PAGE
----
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  • Cong Liu
    Affiliations
    State Key Laboratory of Reproductive Medicine, Nanjing Medical University, Nanjing, Jiangsu, China

    Department of Epidemiology, Center for Global Health, School of Public Health, Nanjing Medical University, Nanjing, Jiangsu, China
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  • Yuqing Ding
    Affiliations
    State Key Laboratory of Reproductive Medicine, Nanjing Medical University, Nanjing, Jiangsu, China
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  • Tao Jiang
    Affiliations
    Department of Biostatistics, School of Public Health, Nanjing Medical University, Nanjing, Jiangsu, China
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  • Hongxia Ma
    Affiliations
    State Key Laboratory of Reproductive Medicine, Nanjing Medical University, Nanjing, Jiangsu, China

    Department of Epidemiology, Center for Global Health, School of Public Health, Nanjing Medical University, Nanjing, Jiangsu, China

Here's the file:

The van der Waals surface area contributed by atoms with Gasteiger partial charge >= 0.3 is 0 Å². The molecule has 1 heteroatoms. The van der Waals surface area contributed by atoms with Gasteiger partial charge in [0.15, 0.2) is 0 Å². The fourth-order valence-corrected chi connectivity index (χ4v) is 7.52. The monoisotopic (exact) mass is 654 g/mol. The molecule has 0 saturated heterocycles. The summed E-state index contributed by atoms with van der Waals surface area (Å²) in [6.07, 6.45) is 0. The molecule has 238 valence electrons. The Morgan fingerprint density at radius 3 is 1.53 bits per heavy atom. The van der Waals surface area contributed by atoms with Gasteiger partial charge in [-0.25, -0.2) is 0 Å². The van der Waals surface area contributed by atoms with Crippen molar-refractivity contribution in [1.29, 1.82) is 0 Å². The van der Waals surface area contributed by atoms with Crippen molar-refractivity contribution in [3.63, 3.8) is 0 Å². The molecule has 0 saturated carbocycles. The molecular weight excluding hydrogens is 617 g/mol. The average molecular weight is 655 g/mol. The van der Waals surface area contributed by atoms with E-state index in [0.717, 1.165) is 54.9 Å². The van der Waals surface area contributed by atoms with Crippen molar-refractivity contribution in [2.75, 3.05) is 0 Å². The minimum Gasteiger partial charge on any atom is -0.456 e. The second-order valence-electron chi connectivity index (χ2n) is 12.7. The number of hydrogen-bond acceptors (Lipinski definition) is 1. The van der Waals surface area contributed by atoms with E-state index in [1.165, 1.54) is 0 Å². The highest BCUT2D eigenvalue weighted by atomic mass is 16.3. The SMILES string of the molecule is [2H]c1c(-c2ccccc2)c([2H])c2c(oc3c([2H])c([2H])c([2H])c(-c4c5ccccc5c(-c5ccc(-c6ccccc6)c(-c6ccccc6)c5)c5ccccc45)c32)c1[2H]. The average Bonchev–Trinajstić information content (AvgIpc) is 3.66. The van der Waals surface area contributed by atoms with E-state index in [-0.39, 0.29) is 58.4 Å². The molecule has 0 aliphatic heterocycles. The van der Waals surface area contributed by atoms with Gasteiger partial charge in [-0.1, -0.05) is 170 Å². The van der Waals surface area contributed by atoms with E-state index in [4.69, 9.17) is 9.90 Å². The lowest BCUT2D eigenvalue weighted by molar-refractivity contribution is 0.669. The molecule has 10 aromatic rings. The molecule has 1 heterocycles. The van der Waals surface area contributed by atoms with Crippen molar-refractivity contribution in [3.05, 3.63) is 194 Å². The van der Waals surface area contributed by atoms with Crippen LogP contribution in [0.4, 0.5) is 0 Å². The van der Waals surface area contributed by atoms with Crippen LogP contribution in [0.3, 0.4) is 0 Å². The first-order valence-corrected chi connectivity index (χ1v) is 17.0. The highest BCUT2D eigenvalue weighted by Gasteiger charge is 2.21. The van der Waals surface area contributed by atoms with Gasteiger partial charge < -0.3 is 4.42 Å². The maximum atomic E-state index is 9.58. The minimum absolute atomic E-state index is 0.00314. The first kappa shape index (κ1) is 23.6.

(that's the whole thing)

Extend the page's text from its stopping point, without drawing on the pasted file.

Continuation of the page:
State Key Laboratory of Reproductive Medicine (Suzhou Centre), Nanjing Medical University Affiliated Suzhou Hospital, Suzhou Municipal Hospital, Gusu School, Nanjing Medical University, Suzhou, Jiangsu, China
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  • Yankai Xia
    Affiliations
    State Key Laboratory of Reproductive Medicine, Nanjing Medical University, Nanjing, Jiangsu, China

    Key Laboratory of Modern Toxicology of Ministry of Education, School of Public Health, Nanjing Medical University, Nanjing, Jiangsu, China
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  • Jiayin Liu
    Affiliations
    State Key Laboratory of Reproductive Medicine, Nanjing Medical University, Nanjing, Jiangsu, China

    State Key Laboratory of Reproductive Medicine (Suzhou Centre), Nanjing Medical University Affiliated Suzhou Hospital, Suzhou Municipal Hospital, Gusu School, Nanjing Medical University, Suzhou, Jiangsu, China

    Clinical Center of Reproductive Medicine, The First Affiliated Hospital of Nanjing Medical University, Nanjing Medical University, Nanjing, Jiangsu, China
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  • Yuan Lin
    Affiliations
    State Key Laboratory of Reproductive Medicine, Nanjing Medical University, Nanjing, Jiangsu, China